I agree with your points 100%. This sort of analysis isn't the be-all end-all. However, what's truly telling to me is the lack of teams in the 3S quadrant. Teams with star level players (and thus a great variation -- aka Sharp) just don't suck, regardless of the rest of their talent-base unless it's truly horrible.

    As an organization, my focus would be on developing that core of a few star players and spend less time and resources on the rest. Once you've got a core in place, then fill the gaps, hopefully on the cheap with talent that might develop in to your next stars. The Reds never were able to get a core of top talent good enough to take them to the top. The kept on throwing dirt around the sides hoping it would build the mountain higher when they were just flattening it out.

    As Stormy has very well articulated, if this team cannot win in it's current configuration, it should be devoting itself to identifying the core that can. Yes, I've oversimplified the issue. However, the Reds continue to fill our a roster with low upside, low-mid salary guys. The Reds have spent an all-star's worth of money on players that will not be positively contributing to the team. For a team with limited financial resources, those resources need to go towards production that cannot be gained elsewhere, not on production that is more easily replaced on the cheap. Meanwhile, they need to be taking every opportunity to realize potential talent from within.

    You're right, it can be turned around quickly by trimming frivolous payroll expenses and focusing it on talent that is more difficult to develop in house, freeing roster spots for higher potential youth, and making a few smart trades than pan out to build that star level producing core. I'm just not convinced that current leadership is following that plan.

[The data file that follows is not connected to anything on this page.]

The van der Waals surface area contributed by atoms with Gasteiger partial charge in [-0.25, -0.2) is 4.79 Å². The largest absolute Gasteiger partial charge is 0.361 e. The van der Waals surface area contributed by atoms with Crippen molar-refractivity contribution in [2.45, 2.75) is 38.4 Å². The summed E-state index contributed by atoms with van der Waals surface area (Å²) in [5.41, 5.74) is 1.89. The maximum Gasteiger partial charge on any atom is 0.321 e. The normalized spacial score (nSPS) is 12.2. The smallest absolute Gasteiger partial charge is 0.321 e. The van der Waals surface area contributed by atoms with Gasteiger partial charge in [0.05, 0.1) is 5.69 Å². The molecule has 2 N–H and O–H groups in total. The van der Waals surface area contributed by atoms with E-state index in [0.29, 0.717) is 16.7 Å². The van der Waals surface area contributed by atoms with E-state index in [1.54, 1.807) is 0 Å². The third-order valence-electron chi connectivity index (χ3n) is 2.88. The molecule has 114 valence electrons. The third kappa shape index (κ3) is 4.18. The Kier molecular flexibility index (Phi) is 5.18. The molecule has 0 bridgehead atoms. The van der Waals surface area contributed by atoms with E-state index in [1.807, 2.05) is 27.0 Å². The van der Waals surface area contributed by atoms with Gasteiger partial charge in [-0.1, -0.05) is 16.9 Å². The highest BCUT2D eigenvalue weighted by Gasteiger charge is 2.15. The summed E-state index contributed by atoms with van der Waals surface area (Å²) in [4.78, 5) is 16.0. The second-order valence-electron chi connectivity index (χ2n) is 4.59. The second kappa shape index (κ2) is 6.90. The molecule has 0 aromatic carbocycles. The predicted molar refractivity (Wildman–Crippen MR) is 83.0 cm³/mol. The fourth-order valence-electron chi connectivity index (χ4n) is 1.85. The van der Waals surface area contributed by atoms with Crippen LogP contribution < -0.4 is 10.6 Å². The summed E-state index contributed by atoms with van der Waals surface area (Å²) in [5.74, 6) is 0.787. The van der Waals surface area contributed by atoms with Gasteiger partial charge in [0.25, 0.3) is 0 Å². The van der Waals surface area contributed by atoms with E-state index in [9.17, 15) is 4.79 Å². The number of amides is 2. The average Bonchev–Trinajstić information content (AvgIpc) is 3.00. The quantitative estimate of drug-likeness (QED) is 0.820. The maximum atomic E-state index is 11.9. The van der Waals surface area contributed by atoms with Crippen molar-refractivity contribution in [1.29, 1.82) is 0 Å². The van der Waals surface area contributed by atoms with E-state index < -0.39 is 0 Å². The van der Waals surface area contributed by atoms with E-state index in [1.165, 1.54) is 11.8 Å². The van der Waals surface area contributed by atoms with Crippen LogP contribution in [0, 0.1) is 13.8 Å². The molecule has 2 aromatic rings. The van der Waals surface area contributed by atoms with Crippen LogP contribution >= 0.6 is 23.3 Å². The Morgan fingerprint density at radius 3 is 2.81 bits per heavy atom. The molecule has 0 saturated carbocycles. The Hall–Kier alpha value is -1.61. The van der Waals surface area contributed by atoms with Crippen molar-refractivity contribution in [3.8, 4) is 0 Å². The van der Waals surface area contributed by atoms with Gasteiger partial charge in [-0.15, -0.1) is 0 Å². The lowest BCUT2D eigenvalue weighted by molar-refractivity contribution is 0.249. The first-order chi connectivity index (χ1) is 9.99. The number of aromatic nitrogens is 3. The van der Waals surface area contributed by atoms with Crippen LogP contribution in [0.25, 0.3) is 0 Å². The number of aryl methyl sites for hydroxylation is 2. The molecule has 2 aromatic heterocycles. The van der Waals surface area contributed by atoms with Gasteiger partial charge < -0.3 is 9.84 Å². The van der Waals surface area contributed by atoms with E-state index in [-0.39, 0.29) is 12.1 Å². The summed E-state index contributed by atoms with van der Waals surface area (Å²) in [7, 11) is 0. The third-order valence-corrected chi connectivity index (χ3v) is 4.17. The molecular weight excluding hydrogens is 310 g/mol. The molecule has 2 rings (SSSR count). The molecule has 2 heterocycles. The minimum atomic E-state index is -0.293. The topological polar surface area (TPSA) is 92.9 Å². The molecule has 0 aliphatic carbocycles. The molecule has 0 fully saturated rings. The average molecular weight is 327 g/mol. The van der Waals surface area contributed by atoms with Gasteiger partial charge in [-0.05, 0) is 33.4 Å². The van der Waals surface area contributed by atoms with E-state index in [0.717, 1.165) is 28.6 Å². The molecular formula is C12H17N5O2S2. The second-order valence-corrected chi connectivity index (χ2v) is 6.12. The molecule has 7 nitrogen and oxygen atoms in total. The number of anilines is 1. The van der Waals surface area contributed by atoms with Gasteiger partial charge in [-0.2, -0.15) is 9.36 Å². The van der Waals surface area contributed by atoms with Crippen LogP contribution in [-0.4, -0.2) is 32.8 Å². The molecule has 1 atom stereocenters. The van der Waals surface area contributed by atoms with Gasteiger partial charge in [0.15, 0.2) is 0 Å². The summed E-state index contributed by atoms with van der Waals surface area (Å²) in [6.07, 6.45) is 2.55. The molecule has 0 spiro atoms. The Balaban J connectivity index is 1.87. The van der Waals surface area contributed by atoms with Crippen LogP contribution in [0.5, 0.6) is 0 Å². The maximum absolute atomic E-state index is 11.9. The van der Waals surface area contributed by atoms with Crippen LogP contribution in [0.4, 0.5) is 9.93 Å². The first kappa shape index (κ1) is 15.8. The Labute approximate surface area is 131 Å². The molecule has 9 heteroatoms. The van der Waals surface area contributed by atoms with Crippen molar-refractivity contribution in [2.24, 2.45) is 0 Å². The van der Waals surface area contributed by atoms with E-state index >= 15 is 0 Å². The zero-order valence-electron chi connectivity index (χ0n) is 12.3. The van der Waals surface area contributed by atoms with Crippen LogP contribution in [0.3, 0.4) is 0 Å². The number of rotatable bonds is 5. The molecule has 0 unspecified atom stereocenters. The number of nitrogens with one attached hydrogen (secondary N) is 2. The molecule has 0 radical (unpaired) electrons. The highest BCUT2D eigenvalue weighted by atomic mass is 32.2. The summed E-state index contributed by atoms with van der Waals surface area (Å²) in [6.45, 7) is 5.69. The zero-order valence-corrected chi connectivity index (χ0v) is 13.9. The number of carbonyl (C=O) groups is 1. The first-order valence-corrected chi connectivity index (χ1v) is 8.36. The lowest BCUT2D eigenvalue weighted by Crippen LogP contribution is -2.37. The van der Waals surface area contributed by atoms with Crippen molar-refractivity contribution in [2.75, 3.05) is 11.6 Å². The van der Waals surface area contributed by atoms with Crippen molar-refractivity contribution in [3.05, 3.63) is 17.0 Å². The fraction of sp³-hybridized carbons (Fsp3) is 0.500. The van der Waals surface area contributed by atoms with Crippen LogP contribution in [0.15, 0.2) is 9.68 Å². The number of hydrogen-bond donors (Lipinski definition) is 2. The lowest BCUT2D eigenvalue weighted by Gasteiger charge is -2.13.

Every year there are a half-dozen or so players (pitchers especially) that dramatically emerge to make a huge impact:

    *Pierzynski was traded for Liriano, Bonser, AND Nathan when he was a struggling starter.
    *Esteban Loaiza was picked up for a few $M and won a Cy Young Award.
    *Loaiza was flipped for Jose Contreras, the proverbial high-risk high impact pitcher. And Contreras fronted a WS champion.
    *Foulke was swapped at his lowest point in his career for Koch at his highest point.
    *Randy Johnson (THE Randy Johnson!!) was traded last offseason. Of course there were mitigating circumstances, but he WAS available.

    Is it easy to find and acquire these guys? No. But it does happen every year. You're right, if the front office was willing to accept risk (both the good and bad), AND devoted resources to identifying and trading for the *right* guy, then we wouldn't be having this discussion now.
    Last edited by D-Man; 05-31-2007 at 10:58 PM. Reason: forgot Pierzynski trade also included Liriano and Bonser


Turn Off Ads?

Posting Permissions

  • You may not post new threads
  • You may not post replies
  • You may not post attachments
  • You may not edit your posts
  •  

Board Moderators may, at their discretion and judgment, delete and/or edit any messages that violate any of the following guidelines: 1. Explicit references to alleged illegal or unlawful acts. 2. Graphic sexual descriptions. 3. Racial or ethnic slurs. 4. Use of edgy language (including masked profanity). 5. Direct personal attacks, flames, fights, trolling, baiting, name-calling, general nuisance, excessive player criticism or anything along those lines. 6. Posting spam. 7. Each person may have only one user account. It is fine to be critical here - that's what this board is for. But let's not beat a subject or a player to death, please.

Thank you, and most importantly, enjoy yourselves!


RedsZone.com is a privately owned website and is not affiliated with the Cincinnati Reds or Major League Baseball


Contact us: Boss | GIK | BCubb2003 | dabvu2498 | Gallen5862 | LexRedsFan | Plus Plus | RedlegJake | redsfan1995 | The Operator | Tommyjohn25